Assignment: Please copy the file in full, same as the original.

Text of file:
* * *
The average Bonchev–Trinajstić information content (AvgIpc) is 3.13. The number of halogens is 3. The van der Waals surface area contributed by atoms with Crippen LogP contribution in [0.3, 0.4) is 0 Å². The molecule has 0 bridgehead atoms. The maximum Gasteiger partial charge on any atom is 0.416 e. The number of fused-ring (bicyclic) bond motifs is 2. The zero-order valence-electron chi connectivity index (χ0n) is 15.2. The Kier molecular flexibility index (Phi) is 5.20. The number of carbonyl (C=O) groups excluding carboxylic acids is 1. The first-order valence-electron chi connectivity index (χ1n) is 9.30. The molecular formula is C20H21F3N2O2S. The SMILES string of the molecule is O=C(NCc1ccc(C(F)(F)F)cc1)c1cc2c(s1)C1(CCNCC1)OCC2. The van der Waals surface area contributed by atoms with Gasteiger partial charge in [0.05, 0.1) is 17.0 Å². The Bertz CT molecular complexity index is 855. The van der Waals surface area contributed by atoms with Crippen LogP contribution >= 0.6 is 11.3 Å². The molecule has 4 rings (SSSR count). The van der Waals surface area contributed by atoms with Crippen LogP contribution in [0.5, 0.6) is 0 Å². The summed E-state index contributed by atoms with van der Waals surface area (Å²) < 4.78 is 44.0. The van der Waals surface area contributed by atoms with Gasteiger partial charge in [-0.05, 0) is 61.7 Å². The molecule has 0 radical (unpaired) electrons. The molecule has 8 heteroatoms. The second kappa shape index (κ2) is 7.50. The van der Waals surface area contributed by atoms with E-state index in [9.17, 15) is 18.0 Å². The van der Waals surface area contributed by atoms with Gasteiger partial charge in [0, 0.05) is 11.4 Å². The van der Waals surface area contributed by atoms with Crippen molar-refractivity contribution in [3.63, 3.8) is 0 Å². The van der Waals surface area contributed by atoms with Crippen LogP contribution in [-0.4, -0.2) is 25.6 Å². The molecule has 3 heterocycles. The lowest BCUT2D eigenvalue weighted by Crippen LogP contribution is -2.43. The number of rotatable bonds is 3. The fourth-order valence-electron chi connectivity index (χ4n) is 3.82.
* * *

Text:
The average Bonchev–Trinajstić information content (AvgIpc) is 3.13. The number of halogens is 3. The van der Waals surface area contributed by atoms with Crippen LogP contribution in [0.3, 0.4) is 0 Å². The molecule has 0 bridgehead atoms. The maximum Gasteiger partial charge on any atom is 0.416 e. The number of fused-ring (bicyclic) bond motifs is 2. The zero-order valence-electron chi connectivity index (χ0n) is 15.2. The Kier molecular flexibility index (Phi) is 5.20. The number of carbonyl (C=O) groups excluding carboxylic acids is 1. The first-order valence-electron chi connectivity index (χ1n) is 9.30. The molecular formula is C20H21F3N2O2S. The SMILES string of the molecule is O=C(NCc1ccc(C(F)(F)F)cc1)c1cc2c(s1)C1(CCNCC1)OCC2. The van der Waals surface area contributed by atoms with Gasteiger partial charge in [0.05, 0.1) is 17.0 Å². The Bertz CT molecular complexity index is 855. The van der Waals surface area contributed by atoms with Crippen LogP contribution >= 0.6 is 11.3 Å². The molecule has 4 rings (SSSR count). The van der Waals surface area contributed by atoms with Crippen LogP contribution in [0.5, 0.6) is 0 Å². The summed E-state index contributed by atoms with van der Waals surface area (Å²) < 4.78 is 44.0. The van der Waals surface area contributed by atoms with Gasteiger partial charge in [-0.05, 0) is 61.7 Å². The molecule has 0 radical (unpaired) electrons. The molecule has 8 heteroatoms. The second kappa shape index (κ2) is 7.50. The van der Waals surface area contributed by atoms with E-state index in [9.17, 15) is 18.0 Å². The van der Waals surface area contributed by atoms with Gasteiger partial charge in [0, 0.05) is 11.4 Å². The van der Waals surface area contributed by atoms with Crippen molar-refractivity contribution in [3.63, 3.8) is 0 Å². The van der Waals surface area contributed by atoms with Crippen LogP contribution in [-0.4, -0.2) is 25.6 Å². The molecule has 3 heterocycles. The lowest BCUT2D eigenvalue weighted by Crippen LogP contribution is -2.43. The number of rotatable bonds is 3. The fourth-order valence-electron chi connectivity index (χ4n) is 3.82.